Wilderness Water? It May Be Growing Rather Than Flowing

We’ve all heard plenty of stories about people who survived when lost in the wild. Some of them did it by using their wits. Some by eating berries. And others by hunting or fishing. 

But very few survived for long without finding a drinkable water source. Often that source is a river, stream, lake, or creek. And ideally the survivor is carrying some sort of water purifier. 

If you’re lost in the wilderness, you might not be able to find an obvious water source. But you may be able to get enough water to survive until you’re rescued from an unlikely source. I’m talking about plants. 

Today I want to share some ways to access water from what you see growing around you.

Can plants quench your thirst? 

Why can plants supply water to a thirsty wilderness wanderer? Because they are constantly absorbing water from the ground. 

And as an added benefit, plants frequently filter out a variety of impurities during this natural process.

When they transpire water – in other words, when water vapor evaporates from the plant’s leaves – that water can be collected.

And the plant is none the worse for wear when this occurs. You can collect water from its various branches and leaves over and over again. Without harming the plant.

What’s the old bag & string trick? 

OK, so what’s the best way to collect this precious water during a survival situation? You don’t need much in the way of supplies. Just a clear plastic bag (with no holes in it) and a piece of string. And, of course, a plant. 

If you have a choice of plants, select one with the largest green leaves. And one that gets plenty of sunlight. The transpiration process is accelerated by the sun’s heat. 

After shaking the branch to get rid of insects and debris, cover as many leaves as possible with your plastic bag. Then tie the string around it tightly. 

The tie should be at a higher level than the bottom of the bag so that gravity can do its job. Water will find its lowest level.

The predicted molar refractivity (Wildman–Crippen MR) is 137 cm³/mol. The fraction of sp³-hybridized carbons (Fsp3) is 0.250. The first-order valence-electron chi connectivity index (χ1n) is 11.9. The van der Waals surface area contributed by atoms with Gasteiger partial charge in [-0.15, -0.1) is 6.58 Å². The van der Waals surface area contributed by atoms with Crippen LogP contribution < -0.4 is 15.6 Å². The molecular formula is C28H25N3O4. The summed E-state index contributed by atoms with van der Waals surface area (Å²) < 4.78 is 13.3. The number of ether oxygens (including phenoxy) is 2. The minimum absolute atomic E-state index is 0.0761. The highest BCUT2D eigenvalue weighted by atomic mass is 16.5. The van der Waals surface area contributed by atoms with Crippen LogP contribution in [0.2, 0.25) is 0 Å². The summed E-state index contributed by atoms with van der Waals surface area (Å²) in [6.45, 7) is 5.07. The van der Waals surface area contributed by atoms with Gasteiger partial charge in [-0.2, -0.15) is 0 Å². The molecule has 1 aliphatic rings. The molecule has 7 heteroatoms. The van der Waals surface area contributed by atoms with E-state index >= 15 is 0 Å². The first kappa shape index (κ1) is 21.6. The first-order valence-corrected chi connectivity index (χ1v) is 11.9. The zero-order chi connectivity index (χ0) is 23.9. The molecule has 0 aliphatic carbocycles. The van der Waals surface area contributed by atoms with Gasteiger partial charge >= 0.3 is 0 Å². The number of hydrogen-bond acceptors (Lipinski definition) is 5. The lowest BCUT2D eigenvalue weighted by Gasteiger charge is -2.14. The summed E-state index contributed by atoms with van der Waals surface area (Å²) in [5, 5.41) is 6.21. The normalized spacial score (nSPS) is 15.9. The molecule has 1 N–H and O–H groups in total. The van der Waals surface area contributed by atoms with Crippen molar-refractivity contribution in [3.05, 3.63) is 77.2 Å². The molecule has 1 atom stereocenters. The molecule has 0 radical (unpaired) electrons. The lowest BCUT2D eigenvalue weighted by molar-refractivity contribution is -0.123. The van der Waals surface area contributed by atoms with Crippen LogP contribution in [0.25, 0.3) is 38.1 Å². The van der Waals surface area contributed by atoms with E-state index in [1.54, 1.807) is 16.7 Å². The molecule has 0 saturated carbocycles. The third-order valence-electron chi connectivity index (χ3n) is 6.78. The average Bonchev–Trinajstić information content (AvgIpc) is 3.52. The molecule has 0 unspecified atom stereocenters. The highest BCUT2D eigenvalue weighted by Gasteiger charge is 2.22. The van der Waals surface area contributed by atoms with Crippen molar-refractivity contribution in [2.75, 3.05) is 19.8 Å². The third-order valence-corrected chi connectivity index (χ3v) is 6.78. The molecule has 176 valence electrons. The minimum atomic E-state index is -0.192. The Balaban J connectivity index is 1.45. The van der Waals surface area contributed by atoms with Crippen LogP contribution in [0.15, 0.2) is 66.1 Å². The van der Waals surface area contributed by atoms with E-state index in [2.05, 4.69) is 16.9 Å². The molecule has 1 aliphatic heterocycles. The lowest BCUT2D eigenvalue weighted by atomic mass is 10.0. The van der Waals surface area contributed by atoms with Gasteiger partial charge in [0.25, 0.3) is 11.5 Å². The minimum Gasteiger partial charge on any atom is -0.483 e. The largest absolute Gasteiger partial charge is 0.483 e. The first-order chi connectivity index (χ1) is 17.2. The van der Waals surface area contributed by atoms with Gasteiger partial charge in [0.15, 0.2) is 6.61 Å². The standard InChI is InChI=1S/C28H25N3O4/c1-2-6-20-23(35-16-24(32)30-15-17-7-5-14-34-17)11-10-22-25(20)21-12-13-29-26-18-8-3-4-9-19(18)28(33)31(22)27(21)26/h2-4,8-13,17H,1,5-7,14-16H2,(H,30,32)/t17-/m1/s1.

You’re going to need a t-shirt… 

Now, I’m not going to tell you this is a speedy process. It’s not. You may need four hours just to get one-third of a cup of water. 

But if you have plenty of plastic bags and string, and there are lots of plants around with green leaves, you can significantly increase your water collection.

When you’re ready to extract water from the bag, cut a small hole in the bag at its lowest point while holding a cup or other container under it. 

If you’re parched, you’ll probably pour this water down your throat as quickly as possible. But to be on the safe side, filter it through a fabric such as a t-shirt. 

Or a cup and a drill… 

Now, what if there are no plants with green leaves in your vicinity? And the leaves growing on trees are too high to reach? 

Well, you can still extract water from those trees. Here’s how. Cut a small piece of a branch roughly the width of your arm at a 90-degree angle.

Tie that piece of wood to a tree so that the flat end is facing up. Place your cup or other small receptacle on top of the flat surface. 

About six inches above the cup, drill a hole in the tree that’s roughly the thickness of your index finger. Place a small tube or grooved stick into the hole and water will seep out and land in the cup. 

But DON’T drink from this

OK, Frank, but what if I’m in the desert and the only things growing around me are cacti? Can I get enough water out of them to survive?

Honestly, probably not. And even if you are able to extract water from our prickly desert friends, it’s very likely toxic.

The liquid produced by a cactus is extremely acidic. This can cause serious side effects like vomiting, which will only dehydrate you more. That's the last thing you need when you’re trying to survive. The lesson here is to stay out of the desert without a good supply of clean water. 

But when you’re in the woods or the wilderness, plants and trees can provide enough water to keep you going until you’re rescued.


  • Vick - January 29, 2024

    Photos would really help. Thanks for the info.

  • Dale Snelling - January 26, 2024

    Thank you for this information, I have never seen the leaves get a drink from them. I’am 82 yrs old, and old farm raised kid. And have retired back to our farm. I have read a lot of survival articles and books etc. Anyway I just want to thank you and your crew for all the good products and their work, especially your information and knowledge.

    Thank You Dale Snelling

  • Phil - January 26, 2024

    I was taught in Boy Scouts in 1969 how to make a solar still with a hole in the ground, a piece of clear plastic, a small rock, and a cup or collection container. The sun evaporates any moisture from the soil or anything that has water in it including plants.damp wood, dirty water ( poured into the soil), and snakes or other critters. It depends on the size of your solar still and a good strong sun light. I would also suggest a long piece of plastic tubing to suck the water out of the cup. I would bet that sliced cactus would give up its water in the solar still to the cup. This method is slow but the water would be safe to drink and it would be 100% h2o. Just a thought!

  • Lynn Grant - January 26, 2024

    Very inform

Leave a comment

*Required Fields